I’m not a sports person.
So why is a book about a basketball prodigy one of my favorites? Because of Kwame Alexander’s writing genius. In his book The Crossover he tells the story of a kid obsessed with basketball through gorgeous bits of poetry and hip-hop verse.
But this story doesn’t stop at basketball, it touches on death, love, and brotherhood. It focuses on the importance of family using basketball as a metaphor for life. One of my favorite quotes: “I am unprepared for death. This is a game I cannot play. It has no rules, no referees, you cannot win.” I can’t get this part out of my mind, it puts our mortality as humans into perspective and it mirrors everything I’ve been pondering lately.
This is what I mean about Mr. Alexander’s writing. It hits you. It grabs you. It holds you. Thinking deeply but writing clearly Kwame Alexander draws all kinds of people into his narrative.
Building on the sports theme comes another of his works Booked. A soccer narrative about Nick, a strong character with a clear voice, Booked is another story I’d recommend. I played soccer when I was younger, and though I have no connection to the game whatsoever, I do appreciate the storyline and character development of this story. Nick truly grows over the course of the book and we witness how the events in his life shape him.
Kwame Alexander is swiftly becoming one of my favorite authors and I’m looking forward to reading his other books Solo and Rebound. Definitely look for reviews of those in the future.
It’s crucial for each individual to tell his or her story, especially in a world where everyone voices opinions on who a person is and who they should be.
Booker T. Washington’s autobiography Up From Slavery chronicles his life from childhood in slavery to his success with Tuskegee Institute. Seeing an in-depth look at his journey allowed me to realize how his circumstances influenced his philosophy.
Some fault Booker T. Washington for being too sympathetic to white people after slavery or not thinking that black people were capable of more than labor. But reading this narrative, I see how big of a transition it must have been to go from slavery to freedom in one lifetime. I admire his reconciliatory spirit and his emphasis on education. And I see the difficult spot he was placed in, trying to raise money for his school.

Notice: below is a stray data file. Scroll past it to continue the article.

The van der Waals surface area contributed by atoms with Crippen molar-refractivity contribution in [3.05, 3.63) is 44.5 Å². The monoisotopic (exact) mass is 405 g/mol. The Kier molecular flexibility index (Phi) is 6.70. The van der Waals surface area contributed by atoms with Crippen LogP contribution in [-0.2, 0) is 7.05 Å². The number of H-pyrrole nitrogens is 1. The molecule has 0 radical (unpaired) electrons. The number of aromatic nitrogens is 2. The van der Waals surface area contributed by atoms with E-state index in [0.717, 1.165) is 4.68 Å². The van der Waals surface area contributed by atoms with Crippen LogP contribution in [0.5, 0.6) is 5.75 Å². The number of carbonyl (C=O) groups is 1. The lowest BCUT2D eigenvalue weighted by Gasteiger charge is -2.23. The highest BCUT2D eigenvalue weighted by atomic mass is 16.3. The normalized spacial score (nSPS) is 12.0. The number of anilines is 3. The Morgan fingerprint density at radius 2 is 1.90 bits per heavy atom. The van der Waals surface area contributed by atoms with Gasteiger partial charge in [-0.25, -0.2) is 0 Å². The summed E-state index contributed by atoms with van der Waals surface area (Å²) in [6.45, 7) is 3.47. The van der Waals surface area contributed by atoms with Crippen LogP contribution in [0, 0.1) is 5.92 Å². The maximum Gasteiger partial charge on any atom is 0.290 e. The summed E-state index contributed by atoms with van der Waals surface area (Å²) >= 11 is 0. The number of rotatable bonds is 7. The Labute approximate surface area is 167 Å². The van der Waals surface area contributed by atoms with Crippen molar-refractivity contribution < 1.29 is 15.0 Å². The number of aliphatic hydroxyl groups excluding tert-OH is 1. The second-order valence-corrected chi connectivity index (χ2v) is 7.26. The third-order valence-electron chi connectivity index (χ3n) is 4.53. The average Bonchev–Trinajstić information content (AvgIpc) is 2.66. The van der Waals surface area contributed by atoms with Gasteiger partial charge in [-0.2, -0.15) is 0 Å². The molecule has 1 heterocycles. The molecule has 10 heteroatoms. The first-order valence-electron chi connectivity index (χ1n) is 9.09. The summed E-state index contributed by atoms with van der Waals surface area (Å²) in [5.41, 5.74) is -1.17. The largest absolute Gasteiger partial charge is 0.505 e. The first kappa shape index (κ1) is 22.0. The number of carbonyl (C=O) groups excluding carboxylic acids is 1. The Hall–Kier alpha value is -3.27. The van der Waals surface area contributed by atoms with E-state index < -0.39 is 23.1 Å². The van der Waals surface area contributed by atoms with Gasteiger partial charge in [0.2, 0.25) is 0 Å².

Booker T. Washington was a resilient and dedicated person: walking for miles just to get to Hampton to get an education (shout-out to my Uncle: a Hamptonite), never giving up on Tuskegee Institute, and working hard to help lift up his people.
I recommend that everyone read this autobiography and hear the story of this great man from the man himself.
Novels in verse always hold a special place in my heart. Something about the beauty of poetry flowing through a storyline will always draw me. The magic of novels in verse is illustrated in Andrea Davis Pinkney’s novel Red Pencil.
It tells the story of Amira, a Sudanese girl, who longs to go to school but must instead escape her country’s war-torn scene to journey to a refugee camp. Amira’s voice comes through beautifully and the short poems never seem detached or lifeless. It’s so eye-opening to follow Amira on her quest and experience her hopes and dreams.
For those of us who live in America it can be hard to realize how vital education is because we can access it so easily. This novel expertly demonstrates the hunger we must all have for education, it shows the value of knowledge and the right of all people to learn. I’d definitely recommend this quick but impactful novel.
Telling the stories of great African Americans always comes with a bit of pressure, that pressure intensifies when that icon is your father.
Ilyasah Shabazz, Malcolm X’s daughter, expertly handled this pressure and created a stunning YA novel telling her father’s story. Along with Kekla Magoon Ms. Shabazz wrote X: A Novel, which illustrates a slightly fictional depiction of the journey of teenage Malcolm X into adulthood.
Rather than focusing on the giant of social change, this novel focuses on the guy just trying to fit into a new city, navigate life, and figure out who he is. We see the great Malcolm X, but more so we see the human Malcolm X. We witness a regular guy who spends too much money on a fancy suit, seeks out the best clubs Harlem has to offer, and gets a conk.
It’s an intriguing and exciting narrative made even richer by the fact that his daughter tells it.
Diversity is not only about ethnicity it deals with one’s body of work too. We desperately need black authors who write everything from historical fiction and coming-of-age narratives to humorous adventure stories and chilling dystopian chronicles.
Christopher Paul Curtis is an author whose repertoire is quite varied. In his books Mr. Chickee’s Messy Mission and Mr. Chickee’s Funny Money he delivers a fast-pace heist type story laced with humor and fun. Think Mission Impossible, but with a cool old man and a weird 9 year-old boy. I’d definitely recommend listening to these on road trips, they’re mindless enough for cruisin’ on open roads, but gripping enough to make 6+ hours seem like a piece of cake.
If you’re looking for something a bit more historical Mr. Curtis has The Watson’s Go to Birmingham. It tells the story of a family going down from Flint, Michigan to Birmingham, Alabama in 1963. Told from a 9 year-olds perspective, it tackles the tragic events of that city and year in a natural unintimidating manner. It’s one of those classic books that most people have never heard of but need to read. With wit, humor, and history it has something for everyone.